Petoskey, Michigan – Contemporary Learning Systems, Inc. (CLS), a Petoskey-based company, has received a grant of $16,500.00 from the State of Michigan Council for Arts & Cultural Affairs (MCACA) to continue its work on a documentary entitled “Young Hemingway: Finding His Muse in Northern Michigan.”
Making the announcement was Dr. George A. Colburn, a historian and the company’s President and Executive Producer. A resident of Melrose Township, Charlevoix County, he is the writer and producer of the new 60-minute documentary that began production in the summer of 2012 at the biennial meeting in Petoskey of the Hemingway Society.
CLS, a non-profit company that specializes in informational video programming for television, the internet and schools and colleges, has been operated locally since 2008. The “Young Hemingway” project was launched by CLS in late 2011 upon the publication by Cambridge University Press of The Letters of Ernest Hemingway, 1907 – 1922, Colburn noted.
“This comprehensive collection of young Hemingway’s letters makes clear how influential northern Michigan was in the development of the great-writer-to-be,” Colburn said. An ongoing letters project is based at the Pennsylvania State University and its editors and responsible are responsible for much new information being released about the young man’s life, he added.
“We are very pleased to receive this grant from such a prestigious source,” Colburn said; “we know there is stiff competition for such grants.” According to Colburn, the funds will insure the completion of the project’s production phase this spring, and the immediate start of the post-production phase.
On July 21 the Perry Hotel will host an event celebrating Hemingway’s connection with Northern Michigan, Colburn said, “and thanks to this grant we now expect to screen a full-length preview for those attending the event.”
The new grant to CLS was enhanced by a contribution from the National Endowment for the Arts, a federal agency. The grant was awarded through MCACA’s peer review process and was one of 484 applications to compete to compete for MCACA fiscal year 2015 funding. CLS’s grant was one of nine given to organizations in Emmet and Charlevoix counties. Last year, another state agency, the Michigan Humanities Council, provided CLS with an important grant that kept the project moving forward in 2014, Colburn pointed out.
Since the documentary’s 2012 launch, videotaping has been completed locally at the Hemingway family’s Walloon Lake cottage, Windemere, on the Bay View campus, at multiple locations in Petoskey, and throughout Horton Bay. Other locations have been in Oak Park, IL, where young Hemingway grew up, and on the campuses of Pennsylvania State University and the University of Pennsylvania.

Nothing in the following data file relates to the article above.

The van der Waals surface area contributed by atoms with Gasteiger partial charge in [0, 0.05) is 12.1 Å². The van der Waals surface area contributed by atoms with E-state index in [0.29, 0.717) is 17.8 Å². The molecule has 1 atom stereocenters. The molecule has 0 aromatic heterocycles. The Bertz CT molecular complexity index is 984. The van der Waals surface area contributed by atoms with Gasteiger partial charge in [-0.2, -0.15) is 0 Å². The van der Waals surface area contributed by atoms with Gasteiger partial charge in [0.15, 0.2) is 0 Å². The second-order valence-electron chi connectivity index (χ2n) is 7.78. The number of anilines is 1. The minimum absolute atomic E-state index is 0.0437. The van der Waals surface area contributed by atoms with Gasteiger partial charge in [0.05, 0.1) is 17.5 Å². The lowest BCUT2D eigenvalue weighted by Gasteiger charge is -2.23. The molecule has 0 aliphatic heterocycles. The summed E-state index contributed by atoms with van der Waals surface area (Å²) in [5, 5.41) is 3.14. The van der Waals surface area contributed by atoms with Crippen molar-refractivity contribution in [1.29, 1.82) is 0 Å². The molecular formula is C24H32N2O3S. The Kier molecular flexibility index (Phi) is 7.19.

Further production locations this spring will be in Boston, New Paltz, NY, Philadelphia and Washington, D.C. where some of the foremost Hemingway scholars are based.
The documentary has been funded to-date by a large number of local businesses and organizations, Colburn said, including the Meijer Foundation, Boyne Resorts USA, the Bay Harbor Foundation, Petoskey Area Visitors Bureau, the Michigan Hemingway Society, Bay View Association, Charlevoix County History Preservation Society, City Park Grill, Arlington Jewelers, and the Perry Hotel. Individuals have also signed on as sponsors, he noted, including the Wally Kidd Family, Mary Jane Doerr, James and Constance Burt, and Dale and Ruth Hull.
“I have been involved in raising funds for television and media education projects since the mid-1970s,” Colburn noted, “and in all this time I have never seen anything like the broad-based community support given to this project.” The documentary has also more than two dozen “Friends” who have contributed from $25 to $250 to the project, he said.
“What is particularly satisfying about this production is the number of local people involved in its production,” Colburn said. “All of our key positions are filled by professionals who lived in this region, including editors, videographers, music producers, narrator, researchers and line producers,” he added, “and thus the funds provided by our grants stay right here for the most part.”
Colburn anticipates raising the necessary funds to complete the documentary by end of the year, and he plans to submit it for public television distribution in early 2016. Early planning has begun, he said, for premieres in Emmet and Charlevoix counties around the time of Hemingway’s birthday in July 2016. The Hemingway Society’s next biennial meeting is being held in Oak Park next July, and Colburn hopes to premiere the documentary there as well.
An educational version of the documentary focused on internet distribution will be produced upon funding, Colburn said. A research project that will lead to the creation of such an educational series of programs has just begun, he noted.
For more information about the documentary – and to see a 12-minute video preview – visit its website: www.HemingwaysMichigan.com.